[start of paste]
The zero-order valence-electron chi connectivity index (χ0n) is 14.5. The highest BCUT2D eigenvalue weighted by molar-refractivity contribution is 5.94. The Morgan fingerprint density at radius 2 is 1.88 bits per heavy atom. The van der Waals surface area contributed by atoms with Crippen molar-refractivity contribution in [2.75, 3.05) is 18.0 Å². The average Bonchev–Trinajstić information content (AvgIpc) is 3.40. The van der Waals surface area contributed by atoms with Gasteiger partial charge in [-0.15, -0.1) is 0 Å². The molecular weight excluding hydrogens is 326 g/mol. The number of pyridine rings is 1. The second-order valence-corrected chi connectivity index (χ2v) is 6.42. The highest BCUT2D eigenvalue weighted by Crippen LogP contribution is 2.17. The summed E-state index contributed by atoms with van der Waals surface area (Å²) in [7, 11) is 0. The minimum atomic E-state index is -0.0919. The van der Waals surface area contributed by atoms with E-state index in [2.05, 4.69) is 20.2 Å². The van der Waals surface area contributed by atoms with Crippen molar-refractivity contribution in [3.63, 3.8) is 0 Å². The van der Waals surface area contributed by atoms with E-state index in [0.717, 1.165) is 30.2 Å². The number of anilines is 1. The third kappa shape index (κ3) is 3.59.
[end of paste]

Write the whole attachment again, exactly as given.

The zero-order valence-electron chi connectivity index (χ0n) is 14.5. The highest BCUT2D eigenvalue weighted by molar-refractivity contribution is 5.94. The Morgan fingerprint density at radius 2 is 1.88 bits per heavy atom. The van der Waals surface area contributed by atoms with Crippen molar-refractivity contribution in [2.75, 3.05) is 18.0 Å². The average Bonchev–Trinajstić information content (AvgIpc) is 3.40. The van der Waals surface area contributed by atoms with Gasteiger partial charge in [-0.15, -0.1) is 0 Å². The molecular weight excluding hydrogens is 326 g/mol. The number of pyridine rings is 1. The second-order valence-corrected chi connectivity index (χ2v) is 6.42. The highest BCUT2D eigenvalue weighted by Crippen LogP contribution is 2.17. The summed E-state index contributed by atoms with van der Waals surface area (Å²) in [7, 11) is 0. The minimum atomic E-state index is -0.0919. The van der Waals surface area contributed by atoms with E-state index in [2.05, 4.69) is 20.2 Å². The van der Waals surface area contributed by atoms with Crippen molar-refractivity contribution in [3.63, 3.8) is 0 Å². The van der Waals surface area contributed by atoms with E-state index in [0.717, 1.165) is 30.2 Å². The number of anilines is 1. The third kappa shape index (κ3) is 3.59.